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Rubella in Universities -- Washington, California.

Seattle, Washington: Between April 4 and May 3, 1981, 12 cases of rubella were reported among students at the University of Washington in Seattle. Eight cases were serologically confirmed as rubella by a four-fold or greater rise in hemagglutination-inhibition (HI) antibody titer. The students' ages ranged from 21 to 30 years with a mean of 23 years, and six students attended the same drama class. Nine of the 12 students were female; one, who contracted rubella in her first trimester of pregnancy, chose to have an abortion. No specific control measures were instituted in this outbreak, nor was the index case ever identified. The University of Washington does not require students to prove immunity to rubella before enrollment.

Los Angeles, California: In late November 1981, 10 cases of rubella-like illness were reported among students seen at the University of Southern California student health center. The illnesses were characterized by maculopapular rashes lasting 3-5 days, low grade fever, malaise, arthralgia, and conjunctivitis. Between November 1981 and January 20, 1982, 49 students developed a similar illness, with the peak occurring between November 15 and December 15; two cases were serologically confirmed as rubella. The students' ages ranged from 18 to 34 years with a mean of 21.5 years. Sixty-seven percent of affected students were male; 30% lived in university dormitories or apartments; and 38% were enrolled as business majors. The University of Southern California, which does not require proof of immunity to rubella, did not implement a control program.

Berkeley, California: Between December 21, 1981, and March 23, 1982, 17 cases of rash illness were reported among students at the University of California-Berkeley. Eleven of the cases were serologically confirmed as rubella. The students, who ranged in age from 20 to 34 years, had a mean age of 28.7 years. Twelve of the affected students were male. Although one student was initially hospitalized for diagnostic purposes, no nosocomial spread of rubella occurred. No pregnant students or contacts were identified. The majority of ill students resided in a cooperative residential hall (190 residents). Although rubella cases are reported routinely among students at the University of California-Berkeley, no proof of rubella immunity is required for admission. Reported by J Altman, MD, Student Health Svc, University of Washington, D Hoyt, A Cronin, J Frederickson, C Nolan, Seattle-King County Health Dept, J Allard, PhD, State Epidemiologist, Washington State Dept of Social & Health Svcs; J Chapman, MD, Student Health Svc, University of California-Berkeley, L Dales MD, AJ Ebbin, MD, Student Health Svc, University of Southern California, L Habel MPH, B Weiss, MPH, M Strassburg MD, S Fannin, MD, Los Angeles Dept of Health Svcs, J Chin MD, State Epidemiologist, California State Dept of Health; Immunization Div, Center for Prevention Svcs, CDC.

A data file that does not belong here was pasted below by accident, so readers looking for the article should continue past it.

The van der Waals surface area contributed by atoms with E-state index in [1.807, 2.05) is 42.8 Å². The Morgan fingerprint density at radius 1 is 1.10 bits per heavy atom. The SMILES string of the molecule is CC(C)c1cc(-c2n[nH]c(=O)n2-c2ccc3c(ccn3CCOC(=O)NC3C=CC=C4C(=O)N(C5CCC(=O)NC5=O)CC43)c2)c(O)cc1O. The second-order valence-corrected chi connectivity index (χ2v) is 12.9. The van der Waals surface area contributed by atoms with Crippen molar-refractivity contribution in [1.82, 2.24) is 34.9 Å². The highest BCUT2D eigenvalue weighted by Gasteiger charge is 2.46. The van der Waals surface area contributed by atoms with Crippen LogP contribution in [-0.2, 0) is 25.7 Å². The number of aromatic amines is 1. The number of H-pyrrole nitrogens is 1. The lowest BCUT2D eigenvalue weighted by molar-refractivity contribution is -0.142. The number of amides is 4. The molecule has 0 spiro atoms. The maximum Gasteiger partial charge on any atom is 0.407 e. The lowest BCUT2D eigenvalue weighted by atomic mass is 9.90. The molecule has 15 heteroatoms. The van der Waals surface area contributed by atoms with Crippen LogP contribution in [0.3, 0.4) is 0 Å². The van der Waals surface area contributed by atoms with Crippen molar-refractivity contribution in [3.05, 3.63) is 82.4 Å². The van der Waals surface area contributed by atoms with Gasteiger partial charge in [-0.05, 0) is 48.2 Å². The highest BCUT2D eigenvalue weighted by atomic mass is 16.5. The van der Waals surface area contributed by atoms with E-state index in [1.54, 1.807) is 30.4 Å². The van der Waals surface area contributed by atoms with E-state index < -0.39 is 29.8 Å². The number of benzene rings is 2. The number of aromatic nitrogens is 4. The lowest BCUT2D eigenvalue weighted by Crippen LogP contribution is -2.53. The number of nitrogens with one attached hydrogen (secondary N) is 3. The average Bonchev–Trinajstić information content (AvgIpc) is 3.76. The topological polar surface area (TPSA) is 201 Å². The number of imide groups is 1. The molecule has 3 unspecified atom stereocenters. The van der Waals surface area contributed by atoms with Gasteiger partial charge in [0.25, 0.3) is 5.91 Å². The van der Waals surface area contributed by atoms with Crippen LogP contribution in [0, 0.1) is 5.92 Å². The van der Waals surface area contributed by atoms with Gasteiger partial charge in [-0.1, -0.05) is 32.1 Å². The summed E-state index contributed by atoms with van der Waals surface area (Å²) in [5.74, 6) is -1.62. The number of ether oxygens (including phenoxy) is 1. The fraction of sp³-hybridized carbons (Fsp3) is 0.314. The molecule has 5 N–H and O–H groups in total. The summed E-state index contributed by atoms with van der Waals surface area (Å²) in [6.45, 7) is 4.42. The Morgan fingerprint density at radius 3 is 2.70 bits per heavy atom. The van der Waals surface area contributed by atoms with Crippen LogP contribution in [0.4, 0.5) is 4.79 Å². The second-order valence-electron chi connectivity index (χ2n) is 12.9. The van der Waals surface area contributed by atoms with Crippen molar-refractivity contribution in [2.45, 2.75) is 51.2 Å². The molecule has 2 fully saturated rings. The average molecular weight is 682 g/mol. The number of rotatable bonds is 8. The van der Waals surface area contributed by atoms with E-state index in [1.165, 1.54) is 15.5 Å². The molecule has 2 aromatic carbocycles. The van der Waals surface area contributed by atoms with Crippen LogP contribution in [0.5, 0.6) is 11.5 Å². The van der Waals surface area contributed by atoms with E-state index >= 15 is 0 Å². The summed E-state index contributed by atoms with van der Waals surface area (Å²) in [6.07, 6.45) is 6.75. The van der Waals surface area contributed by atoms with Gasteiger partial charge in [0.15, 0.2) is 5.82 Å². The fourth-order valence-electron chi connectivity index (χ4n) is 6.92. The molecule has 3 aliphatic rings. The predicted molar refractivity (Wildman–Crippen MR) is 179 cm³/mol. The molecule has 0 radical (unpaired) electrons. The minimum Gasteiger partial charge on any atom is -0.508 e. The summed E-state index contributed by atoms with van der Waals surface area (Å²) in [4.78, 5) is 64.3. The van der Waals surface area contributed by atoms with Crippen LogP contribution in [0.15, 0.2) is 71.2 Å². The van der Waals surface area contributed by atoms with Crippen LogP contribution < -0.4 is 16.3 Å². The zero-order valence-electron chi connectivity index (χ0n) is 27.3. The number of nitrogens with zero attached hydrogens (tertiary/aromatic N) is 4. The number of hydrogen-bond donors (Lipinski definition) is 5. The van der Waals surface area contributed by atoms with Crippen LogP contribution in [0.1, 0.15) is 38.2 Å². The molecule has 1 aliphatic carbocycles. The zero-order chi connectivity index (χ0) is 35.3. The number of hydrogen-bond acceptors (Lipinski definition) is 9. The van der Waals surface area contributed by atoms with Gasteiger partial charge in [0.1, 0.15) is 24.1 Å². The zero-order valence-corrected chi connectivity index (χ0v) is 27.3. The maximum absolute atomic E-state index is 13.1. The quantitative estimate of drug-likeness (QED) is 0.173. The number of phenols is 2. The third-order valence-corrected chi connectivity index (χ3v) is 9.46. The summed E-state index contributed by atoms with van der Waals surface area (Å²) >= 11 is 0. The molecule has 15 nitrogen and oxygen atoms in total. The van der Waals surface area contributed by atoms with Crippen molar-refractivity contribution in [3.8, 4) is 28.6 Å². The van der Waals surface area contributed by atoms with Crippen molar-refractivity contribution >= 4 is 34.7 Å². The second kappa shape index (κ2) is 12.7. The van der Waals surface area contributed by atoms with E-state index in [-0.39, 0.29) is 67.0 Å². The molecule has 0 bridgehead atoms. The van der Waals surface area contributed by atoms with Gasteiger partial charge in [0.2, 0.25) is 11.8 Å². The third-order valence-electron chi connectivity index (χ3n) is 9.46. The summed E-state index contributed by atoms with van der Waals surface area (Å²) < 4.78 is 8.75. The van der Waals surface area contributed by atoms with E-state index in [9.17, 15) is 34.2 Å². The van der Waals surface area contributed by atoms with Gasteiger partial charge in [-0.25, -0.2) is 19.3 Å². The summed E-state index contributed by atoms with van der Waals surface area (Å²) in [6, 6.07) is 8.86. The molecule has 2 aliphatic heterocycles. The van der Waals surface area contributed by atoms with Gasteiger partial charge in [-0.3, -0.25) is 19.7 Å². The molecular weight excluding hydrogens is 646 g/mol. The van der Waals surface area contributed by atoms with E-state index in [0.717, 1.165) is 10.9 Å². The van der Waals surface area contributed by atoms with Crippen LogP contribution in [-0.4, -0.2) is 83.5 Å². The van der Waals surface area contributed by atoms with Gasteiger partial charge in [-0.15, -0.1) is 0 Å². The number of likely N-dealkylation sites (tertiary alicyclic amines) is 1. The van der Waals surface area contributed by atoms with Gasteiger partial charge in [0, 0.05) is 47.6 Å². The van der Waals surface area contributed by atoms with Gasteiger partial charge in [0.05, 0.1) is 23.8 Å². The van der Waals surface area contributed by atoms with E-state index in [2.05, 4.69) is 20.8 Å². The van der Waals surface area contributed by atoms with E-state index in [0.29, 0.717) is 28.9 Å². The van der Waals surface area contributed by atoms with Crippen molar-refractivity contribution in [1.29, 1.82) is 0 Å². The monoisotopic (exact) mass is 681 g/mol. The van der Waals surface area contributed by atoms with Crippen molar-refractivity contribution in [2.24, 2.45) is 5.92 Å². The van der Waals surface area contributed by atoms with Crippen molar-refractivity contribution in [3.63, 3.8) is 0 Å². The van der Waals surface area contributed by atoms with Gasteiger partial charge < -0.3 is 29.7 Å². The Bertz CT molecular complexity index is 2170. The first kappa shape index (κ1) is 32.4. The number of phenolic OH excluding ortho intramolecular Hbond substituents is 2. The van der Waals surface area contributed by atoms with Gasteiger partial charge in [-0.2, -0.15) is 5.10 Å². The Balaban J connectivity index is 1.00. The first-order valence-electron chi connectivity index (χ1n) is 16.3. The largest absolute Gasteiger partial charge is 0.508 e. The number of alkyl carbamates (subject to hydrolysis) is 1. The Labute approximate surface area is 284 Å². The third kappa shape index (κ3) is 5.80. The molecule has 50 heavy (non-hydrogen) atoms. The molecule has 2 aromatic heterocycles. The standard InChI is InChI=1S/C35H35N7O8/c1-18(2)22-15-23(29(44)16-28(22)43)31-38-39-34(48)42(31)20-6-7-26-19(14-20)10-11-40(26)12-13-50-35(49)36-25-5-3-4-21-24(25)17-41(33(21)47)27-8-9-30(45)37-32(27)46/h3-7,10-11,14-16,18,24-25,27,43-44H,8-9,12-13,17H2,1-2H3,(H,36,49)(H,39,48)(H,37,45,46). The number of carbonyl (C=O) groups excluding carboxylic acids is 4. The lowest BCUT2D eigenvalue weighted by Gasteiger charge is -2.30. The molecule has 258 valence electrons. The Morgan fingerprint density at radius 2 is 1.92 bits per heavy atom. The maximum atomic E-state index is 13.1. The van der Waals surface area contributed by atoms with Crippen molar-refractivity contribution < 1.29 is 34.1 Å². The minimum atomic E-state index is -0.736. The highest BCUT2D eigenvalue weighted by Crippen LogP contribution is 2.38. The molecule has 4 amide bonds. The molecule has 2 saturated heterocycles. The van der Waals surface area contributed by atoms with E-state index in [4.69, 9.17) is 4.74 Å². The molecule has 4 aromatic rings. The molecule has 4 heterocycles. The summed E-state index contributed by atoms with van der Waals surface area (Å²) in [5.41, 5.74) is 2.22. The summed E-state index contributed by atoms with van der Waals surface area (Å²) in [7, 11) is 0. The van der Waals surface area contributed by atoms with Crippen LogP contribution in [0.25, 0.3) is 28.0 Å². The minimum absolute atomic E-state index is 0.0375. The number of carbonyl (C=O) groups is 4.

Editorial Note

Editorial Note: These reports demonstrate the potential for rubella outbreaks among university students. An estimated 10%-20% of persons greater than or equal to 18 years of age remain susceptible (1). Since many students and university personnel are of child-bearing age and some may be pregnant at the time of an outbreak, rubella can pose a serious public health problem.

Although rubella immunization is required for school entrance or attendance in all states, female students greater than or equal to 12 years old are exempted in many states because of the theoretical risk to a fetus associated with vaccinating pregnant women. Existing data, however, show this potential risk, to be minimal (2). Because of continued rubella outbreaks on campuses and exposure of pregnant students, university employees, and contacts, universities should address the issue of rubella immunity among students and staff (3-6). The Immunization Practices Advisory Committee (ACIP) strongly urges educational institutions to consider requiring proof of immunity (documented history of rubella vaccination on or after the first birthday or presence of antibody to rubella) for admission or employment (2). Both male and female students should be included in any such requirement.

References

  1. Dales LG, Chin J. Public health implications of rubella antibody levels in California. Am J Public Health 1982;72:167-72.

  2. ACIP. Rubella prevention. MMWR 1981;30:37-42,47.

  3. CDC. Rubella in Wisconsin--an outbreak on a college campus. In: Rubella surveillance report, January 1976-December 1978. Atlanta: CDC 1980:20-2.

  4. Guyer B, Giandelia JW, Bisno AL, et al. The Memphis State University rubella outbreak. An example of changing rubella epidemiology. JAMA 1974;227:1298-300

  5. Strassburg MA, Marquard JL, Fannin SL, Greenland S. Rubella on a university campus: an evaluation of case immunity histories. Nurs Res 1980;29:390-1.

  6. Chretien JH, Esswein JG, McGarvey MA, deStwolinski A. Rubella: pattern of outbreak in a university. South Med J 1976;69:1042-4



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